Abstract: To improve the treatment outcome of cardiovascular disease, which is globally the leading cause of death (WHO 2014), it is important to develop methods for diagnosis and therapy assessment at early stages of the disease. It has been reported that persistent heart disease is preceded by changes in deformation and strain [1]. We propose a new method to obtain deformation and strain of the left ventricular wall from tagging MRI: Frequency Analysis for Deformation Estimation or FADE. The main principle behind FADE is the fact that spatial frequency of the tag pattern is directly linked to myocardial deformation, whereas it is unaffected by signal decay induced by T1 relaxation. Deformation and strain tensor fields can be retrieved from local frequency estimates given at least n (independent) tag observations, with n the spatial dimension. In previous studies [2,3], we tested FADE on synthetic, volunteer and patient tMRI data. We considered the conventional case of two tag directions, as well as the overdetermined case of four directions, which improves robustness. Additional scan time can be prevented by using one or two grid patterns consisting of multiple, simultaneously acquired tag directions, as is demonstrated on patient data. We tested FADE by comparing performance with respect to state-of-the-art method HARP [4] on synthetic data. Displacements were calculated for a large number of points organized in a rectangular grid and compared with ground truth. The average displacement errors with respect to their true counterparts are smaller for FADE than those obtained by HARP, 0.32±0.14 pixel versus 0.53±0.07 pixel. Strain results for volunteer and patient data are visually compared with corresponding linearized strain components derived from HARP. FADE does not require knowledge of material motion or tag line extraction. It exploits spatial tag frequency instead of amplitude information, and is therefore robust to tag fading. Moreover, it uses the full form strain tensor, instead of linearized strain. Additional testing is required to see if FADE significantly outperforms HARP on volunteer and patient data. Additionally, we would like to test different confidence measures for quality assessment.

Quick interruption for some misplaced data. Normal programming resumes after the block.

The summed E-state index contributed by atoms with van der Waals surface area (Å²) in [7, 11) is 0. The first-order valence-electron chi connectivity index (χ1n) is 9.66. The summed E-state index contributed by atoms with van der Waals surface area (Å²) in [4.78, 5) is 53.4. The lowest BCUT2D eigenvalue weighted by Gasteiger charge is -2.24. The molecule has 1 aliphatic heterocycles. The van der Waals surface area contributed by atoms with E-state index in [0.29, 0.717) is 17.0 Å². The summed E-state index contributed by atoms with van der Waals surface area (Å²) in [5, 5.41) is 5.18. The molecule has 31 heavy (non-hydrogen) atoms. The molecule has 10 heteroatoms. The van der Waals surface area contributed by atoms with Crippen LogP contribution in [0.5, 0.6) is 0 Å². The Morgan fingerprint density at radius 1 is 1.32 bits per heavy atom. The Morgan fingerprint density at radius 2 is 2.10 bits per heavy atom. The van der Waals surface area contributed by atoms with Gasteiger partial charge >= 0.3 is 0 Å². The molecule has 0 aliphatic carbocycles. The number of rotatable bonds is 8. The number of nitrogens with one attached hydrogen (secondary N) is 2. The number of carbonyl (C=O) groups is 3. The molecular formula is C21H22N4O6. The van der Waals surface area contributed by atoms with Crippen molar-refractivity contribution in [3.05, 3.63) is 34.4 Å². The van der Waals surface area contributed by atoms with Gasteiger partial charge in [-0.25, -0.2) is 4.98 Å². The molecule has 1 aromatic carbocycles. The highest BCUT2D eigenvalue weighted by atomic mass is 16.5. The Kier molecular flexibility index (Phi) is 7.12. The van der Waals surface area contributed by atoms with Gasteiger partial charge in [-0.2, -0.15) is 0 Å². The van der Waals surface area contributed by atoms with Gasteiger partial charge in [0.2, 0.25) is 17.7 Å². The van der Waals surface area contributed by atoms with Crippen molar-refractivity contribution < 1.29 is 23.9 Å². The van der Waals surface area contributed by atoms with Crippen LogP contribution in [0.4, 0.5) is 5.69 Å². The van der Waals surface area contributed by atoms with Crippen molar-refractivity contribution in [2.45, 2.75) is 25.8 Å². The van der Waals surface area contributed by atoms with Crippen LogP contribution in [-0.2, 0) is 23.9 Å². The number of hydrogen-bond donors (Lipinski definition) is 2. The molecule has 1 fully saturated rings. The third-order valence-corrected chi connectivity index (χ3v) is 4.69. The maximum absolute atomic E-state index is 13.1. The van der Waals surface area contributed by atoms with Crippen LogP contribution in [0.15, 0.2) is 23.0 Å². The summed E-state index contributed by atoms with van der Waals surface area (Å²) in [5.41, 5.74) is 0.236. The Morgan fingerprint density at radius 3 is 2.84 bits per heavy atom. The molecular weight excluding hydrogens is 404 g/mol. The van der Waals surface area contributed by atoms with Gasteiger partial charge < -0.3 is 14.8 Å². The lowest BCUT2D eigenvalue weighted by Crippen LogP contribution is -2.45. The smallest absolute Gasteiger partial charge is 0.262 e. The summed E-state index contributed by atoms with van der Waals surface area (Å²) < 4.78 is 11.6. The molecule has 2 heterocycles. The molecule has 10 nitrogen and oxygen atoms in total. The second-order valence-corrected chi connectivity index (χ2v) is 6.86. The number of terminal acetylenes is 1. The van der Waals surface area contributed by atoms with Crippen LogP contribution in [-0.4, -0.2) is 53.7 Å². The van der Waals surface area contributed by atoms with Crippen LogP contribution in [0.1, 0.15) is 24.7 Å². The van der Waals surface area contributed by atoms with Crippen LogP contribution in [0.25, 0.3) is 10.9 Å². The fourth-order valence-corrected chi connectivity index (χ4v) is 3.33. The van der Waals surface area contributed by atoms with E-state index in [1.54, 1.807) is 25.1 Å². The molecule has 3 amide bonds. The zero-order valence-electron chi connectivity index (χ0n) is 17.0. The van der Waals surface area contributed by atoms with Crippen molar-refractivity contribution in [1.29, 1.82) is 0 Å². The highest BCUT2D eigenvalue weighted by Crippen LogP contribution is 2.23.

15 mins
Hanne Kause, Patricia Márquez-Valle, Andrea Fuster, Aura Hernàndez-Sabaté, Luc Florack, Debora Gil, Hans van Assen
Abstract: Alterations in motion and deformation of the cardiac left ventricle are known to correlate with pathology [1]. Deformation can be extracted from cardiac tagging MRI (tMRI) using optical flow (OF) techniques, which use the fact that the harmonic phase of material points in a tMRI image is constant over time [2]. To apply this technique in a clinical setting, however, it is important to assess to what extent the performance of a particular OF method is stable across different clinical acquisition artifacts. In [3], we present a statistical validation framework to assess the motion and appearance factors that have the largest influence on OF accuracy. It consists of a 2-way ANOVA with factors given by OF methods (OFM) and the clinical sources of error (CSE), with the OF End-point-Error as ANOVA variable. The OFM factor groups are Harmonic Phase Flow (HPF), HPFC (HPF with constant weights) and HARP [4,5]. Acquisition, radiological noise and motion impacts constitute the CSE groups. This framework is applied to a database of synthetic tMRI images, featuring stripe and grid tags, which contains three motion patterns that are modelled with Rician noise and signal decay or free of noise without signal decay. The experiments show that HPF, which applies a regularity term only at areas where the phase is not reliable, performs better than HPFC, which uses a global regularity constraint. HARP has the worst performance, indicating the need for a regularity term to reduce the sensitivity to noise. Moreover, using a stripe or grid tag patterns does not affect the OF performance significantly, and motion assumptions do not bias the computations. Regarding the radiological artefacts, although there are no significant differences, we observed that OF performance is better for clean sequences. Therefore, we can conclude that the chosen OF methods are robust against CSE artifacts. This preliminary study encourages the use of the presented framework to explore OF performance in new settings. In the future we aim to apply it to clinical sequences to assess the impact of tMRI features on diagnostic quantities. Additionally, we will investigate the performance of different confidence measures (CM) on the optical flow methods used in this study.